November 2012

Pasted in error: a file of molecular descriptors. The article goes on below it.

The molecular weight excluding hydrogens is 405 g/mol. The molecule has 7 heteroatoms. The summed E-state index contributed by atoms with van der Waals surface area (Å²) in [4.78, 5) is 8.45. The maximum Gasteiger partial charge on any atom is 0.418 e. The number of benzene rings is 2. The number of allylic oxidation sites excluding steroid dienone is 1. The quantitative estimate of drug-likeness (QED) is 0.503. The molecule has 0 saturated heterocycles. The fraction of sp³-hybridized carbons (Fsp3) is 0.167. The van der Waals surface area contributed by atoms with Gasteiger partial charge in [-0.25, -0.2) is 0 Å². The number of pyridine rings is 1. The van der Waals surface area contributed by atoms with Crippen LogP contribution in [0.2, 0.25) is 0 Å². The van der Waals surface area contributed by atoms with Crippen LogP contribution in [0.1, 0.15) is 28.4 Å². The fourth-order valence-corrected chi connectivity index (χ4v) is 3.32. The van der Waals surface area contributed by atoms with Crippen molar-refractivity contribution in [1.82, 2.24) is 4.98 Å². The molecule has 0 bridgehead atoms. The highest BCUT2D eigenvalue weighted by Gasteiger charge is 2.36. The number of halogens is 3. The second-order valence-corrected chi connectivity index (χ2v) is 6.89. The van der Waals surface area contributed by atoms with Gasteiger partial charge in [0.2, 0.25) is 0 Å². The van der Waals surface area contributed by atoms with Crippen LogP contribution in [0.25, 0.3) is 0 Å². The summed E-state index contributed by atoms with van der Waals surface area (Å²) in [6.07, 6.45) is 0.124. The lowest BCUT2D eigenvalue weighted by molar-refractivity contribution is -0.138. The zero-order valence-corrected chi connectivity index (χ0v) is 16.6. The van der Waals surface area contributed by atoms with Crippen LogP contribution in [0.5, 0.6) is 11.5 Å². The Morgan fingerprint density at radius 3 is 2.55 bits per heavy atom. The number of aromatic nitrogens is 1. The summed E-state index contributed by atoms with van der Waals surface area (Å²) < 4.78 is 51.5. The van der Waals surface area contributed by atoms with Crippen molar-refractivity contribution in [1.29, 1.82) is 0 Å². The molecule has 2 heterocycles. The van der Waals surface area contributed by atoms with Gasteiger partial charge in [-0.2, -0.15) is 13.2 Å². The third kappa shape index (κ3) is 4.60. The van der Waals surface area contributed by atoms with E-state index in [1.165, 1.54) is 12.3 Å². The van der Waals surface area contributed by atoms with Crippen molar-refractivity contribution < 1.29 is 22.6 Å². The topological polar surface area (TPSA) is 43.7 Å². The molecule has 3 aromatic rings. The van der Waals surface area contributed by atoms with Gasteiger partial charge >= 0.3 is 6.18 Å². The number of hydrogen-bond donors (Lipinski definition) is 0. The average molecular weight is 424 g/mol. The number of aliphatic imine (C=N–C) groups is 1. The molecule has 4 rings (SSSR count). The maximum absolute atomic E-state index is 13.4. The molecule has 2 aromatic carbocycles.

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live in a man's world Insuring dreams for the futureJack Salzwedel By Emily Bradley Jack Salzwedel vowed never to go into insurance. Growing up with a father who worked as an agent for American Family Insurance, he thought he'd seen enough of the industry. But after nearly 30 years with American Family, Salzwedel—now chairman and CEO of the Fortune 500 company—wouldn't dream of doing anything else. He's clearly found his niche. Starting as a claims adjuster in 1983, he quickly rose through the ranks to his current role. Now he's the man driving American Family in new directions. With the company's recently opened DreamBank, an interactive flagship store that's part innovation lab, part brand-testing station and part model agency, Salzwedel hopes to inspire community members to realize their own dreams—even if they don't involve insurance. Tell me about the DreamBank. How does it tie into American Family's goals? The whole concept is about going after your dreams, realizing your dreams and doing the hard work that it takes to get there. And at the end of the day, what American Family would like to do is pro- tect those dreams, whether it's a car, whether it's a home, whether it's a business or protecting your kids after you're gone—certainly life insurance is a part of it. We'll protect the dreams that you have. But it comes from the core values of American Family, what we've been all about for a long time. And it's about 100 feet away from where American Family origi- nally opened its doors back in 1927. We opened it on Oct. 3, which was our 85th [anniversary], so there's a nice story to be told about the very modest beginnings of our organization and where Dream- Bank sits in the middle of that. What's the best thing about working in the insurance industry? Being able to help people when they're at their most vulnerable. When a tornado goes through Joplin, Mo., or a wildfire in Colora- do devastates an area, to go in there and take these people who have lost just about everything and being able to make them whole—it's a great part of the business. It's a side of the business most people don't see. How does working in an industry that regularly deals with natural disasters and human tragedy impact you? My father was an agent with American Family, so I kind of grew Quick Questions with Salzwedel What do you attribute your success to? Good mentors. I've had the good fortune of having people who've been great leaders with me along the way. 28 What's one of your favorite Madison activities? Have a burger downtown at The Plaza Tavern. What's the biggest perk for American Family employees? Work-life balance. What's the best part of your job? Being able to help people succeed. up with this. But it can be pretty stressful for people. After the Jo- plin tornadoes, we spent a fair amount of time with the agents and employees who were there. Those agents who live there are insuring their friends or a person they're on a softball team with—and the next day these people have nothing. We take seriously that this has an impact on our employees' lives as well. American Family is well-known for its philanthropy. How does charitable giving fit in with the company's mission? The bottom line on that is we're trying to build a community here in American Family, and we're trying to help the communities where we operate. How does it feel to be the caretaker of American Family's long legacy? We view ourselves as the stewards of what's been built. We're do- ing things differently than we've done in the past but trying to maintain the strong values that we've had in the organization for a long, long time. ••• BRAVA Magazine November 2012 Photo by Sarah Maughan

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